Early Music Branches Out

Rolf Lislevand - Nuove musiche
Rolf Lislevand – Nuove musiche
Rolf Lislevand

Nuove musiche (ECM/Universal Classics, 2006)

Rolf Lislevand’s Nuove musiche (music of 17th century Italy adapted and arranged by Lislevand), grabs listeners from the get-go. The opener, and what an opener, Arpeggiata addio starts with a weave of baroque instruments and takes off when
Spanish soprano Arianna Savall’s vocals soar into the stratosphere.

It’s very difficult to keep one’s feet on the ground while listening to this track because the soul too wishes to soar along with the passionate musicians. And soon, we are whisked off to Andalusia with the third track, Passacaglia andaluz which features flamenco-style lute. And with each passing song, hailing from a distant shore, 17th century, Italy, we are immersed not in how the Camerata Fiorentina, (a revolutionary group of scholars, artists and philosophers that invented this new music), but in the minds of a 20th century Norwegian lute player and composer, Rolf Lislevand.

Lislevand delves into the philosophy of the Camerata Fiorentina and their vision of a new music that at its time was a reaction to polyphony, which he thoughtfully provides in the liner notes. “In the wake of this new inspiration, brilliant composers such as Monteverdi, Frescobaldi, Caccini,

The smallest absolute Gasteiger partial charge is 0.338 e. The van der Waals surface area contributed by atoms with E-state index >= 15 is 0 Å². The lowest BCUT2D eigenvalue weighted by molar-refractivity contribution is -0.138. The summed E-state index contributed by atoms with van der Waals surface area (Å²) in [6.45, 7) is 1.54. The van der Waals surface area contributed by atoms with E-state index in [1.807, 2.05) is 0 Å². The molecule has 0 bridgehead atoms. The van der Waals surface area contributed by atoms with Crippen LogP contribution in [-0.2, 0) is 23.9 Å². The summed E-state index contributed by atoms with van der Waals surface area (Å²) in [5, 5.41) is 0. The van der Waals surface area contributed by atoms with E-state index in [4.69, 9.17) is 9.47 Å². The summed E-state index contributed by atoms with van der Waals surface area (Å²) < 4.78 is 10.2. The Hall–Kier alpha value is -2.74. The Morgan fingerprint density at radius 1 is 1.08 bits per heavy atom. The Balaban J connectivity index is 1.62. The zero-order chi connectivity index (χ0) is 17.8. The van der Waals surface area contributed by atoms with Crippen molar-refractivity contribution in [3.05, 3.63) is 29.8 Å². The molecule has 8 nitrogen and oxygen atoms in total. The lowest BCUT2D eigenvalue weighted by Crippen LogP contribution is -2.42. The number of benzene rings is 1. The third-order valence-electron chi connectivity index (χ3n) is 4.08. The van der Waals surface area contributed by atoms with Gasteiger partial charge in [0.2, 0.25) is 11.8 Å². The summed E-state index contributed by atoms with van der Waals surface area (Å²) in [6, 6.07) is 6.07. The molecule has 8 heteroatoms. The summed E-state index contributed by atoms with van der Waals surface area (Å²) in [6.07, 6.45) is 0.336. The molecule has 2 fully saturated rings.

Kapsberger, Piccinini, Pellegrini and Gianoncelli created extraordinary compositions and performance scripts in a completely new and different style

Lislevand along with the six early music performers who join him on his journey re-interpret the works of the above mentioned composers as well as, exploring The Margaret Board Lute Book and the work of 16th century Spanish composer, Luys de Narvaez. The musicians perform these ancient classics on period instruments which include, nyckelharpa (from Sweden), clavichord, triple harp, voice, chitarra battente, archlute, baroque guitar, theorboe, double bass, colascione and percussion. But these songs are interpreted for a 21st century sensibility and recorded with modern technology. The results might be shocking to Early Music conservatives, but so would have Camerata Fiorentina’s ideas in their respective era. The beauty of this music overpowers any philosophy associated with Early Music, period instruments or artist’s interpretations.

The musicians which include, Lislevand on archlute, baroque guitar and theorbo, Arianna Savall on triple harp and vocals, Pedro Estevan who provides the shimmer, rattle and bell sounds via percussion, Bjorn Kjellemyr on double bass and colascione, Guido Morini on organ and clavichord, Marco Ambrosini on nyckelharpa, and Thor-Harald Johnsen on chittara battente bring this centuries old music alive.

This new music leaps out of the stereo and entices its listeners. No one will think the same way about period music ever again. Nuove musiche secures its roots deep into a fertile ground while sending its leafy branches up into the heavens. It is inspired music by some of the finest Early Music players around and it should not be missed.

Buy the CD: Nuove musiche